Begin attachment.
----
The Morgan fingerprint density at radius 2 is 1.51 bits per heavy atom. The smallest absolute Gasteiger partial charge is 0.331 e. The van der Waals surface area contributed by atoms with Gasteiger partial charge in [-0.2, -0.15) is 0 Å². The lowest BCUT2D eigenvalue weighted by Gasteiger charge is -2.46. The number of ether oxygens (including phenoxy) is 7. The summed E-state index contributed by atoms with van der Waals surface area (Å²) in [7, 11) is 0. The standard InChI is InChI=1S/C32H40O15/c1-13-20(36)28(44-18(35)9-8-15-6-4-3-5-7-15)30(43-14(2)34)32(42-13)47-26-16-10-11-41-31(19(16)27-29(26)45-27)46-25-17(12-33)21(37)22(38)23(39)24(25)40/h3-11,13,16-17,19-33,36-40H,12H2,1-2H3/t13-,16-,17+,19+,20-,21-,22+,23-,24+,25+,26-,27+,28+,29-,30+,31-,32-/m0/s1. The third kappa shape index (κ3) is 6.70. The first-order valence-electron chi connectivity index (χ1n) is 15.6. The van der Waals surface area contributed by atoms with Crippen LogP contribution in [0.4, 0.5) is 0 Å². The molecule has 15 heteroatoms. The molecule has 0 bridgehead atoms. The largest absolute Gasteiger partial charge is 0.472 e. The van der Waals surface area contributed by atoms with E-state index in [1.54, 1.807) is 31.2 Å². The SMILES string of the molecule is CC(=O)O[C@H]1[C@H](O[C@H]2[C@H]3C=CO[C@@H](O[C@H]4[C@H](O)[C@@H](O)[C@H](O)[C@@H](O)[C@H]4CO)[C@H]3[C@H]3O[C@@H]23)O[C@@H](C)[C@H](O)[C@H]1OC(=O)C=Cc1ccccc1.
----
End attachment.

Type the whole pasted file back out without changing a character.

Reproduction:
The Morgan fingerprint density at radius 2 is 1.51 bits per heavy atom. The smallest absolute Gasteiger partial charge is 0.331 e. The van der Waals surface area contributed by atoms with Gasteiger partial charge in [-0.2, -0.15) is 0 Å². The lowest BCUT2D eigenvalue weighted by Gasteiger charge is -2.46. The number of ether oxygens (including phenoxy) is 7. The summed E-state index contributed by atoms with van der Waals surface area (Å²) in [7, 11) is 0. The standard InChI is InChI=1S/C32H40O15/c1-13-20(36)28(44-18(35)9-8-15-6-4-3-5-7-15)30(43-14(2)34)32(42-13)47-26-16-10-11-41-31(19(16)27-29(26)45-27)46-25-17(12-33)21(37)22(38)23(39)24(25)40/h3-11,13,16-17,19-33,36-40H,12H2,1-2H3/t13-,16-,17+,19+,20-,21-,22+,23-,24+,25+,26-,27+,28+,29-,30+,31-,32-/m0/s1. The third kappa shape index (κ3) is 6.70. The first-order valence-electron chi connectivity index (χ1n) is 15.6. The van der Waals surface area contributed by atoms with Crippen LogP contribution in [0.4, 0.5) is 0 Å². The molecule has 15 heteroatoms. The molecule has 0 bridgehead atoms. The largest absolute Gasteiger partial charge is 0.472 e. The van der Waals surface area contributed by atoms with E-state index in [1.54, 1.807) is 31.2 Å². The SMILES string of the molecule is CC(=O)O[C@H]1[C@H](O[C@H]2[C@H]3C=CO[C@@H](O[C@H]4[C@H](O)[C@@H](O)[C@H](O)[C@@H](O)[C@H]4CO)[C@H]3[C@H]3O[C@@H]23)O[C@@H](C)[C@H](O)[C@H]1OC(=O)C=Cc1ccccc1.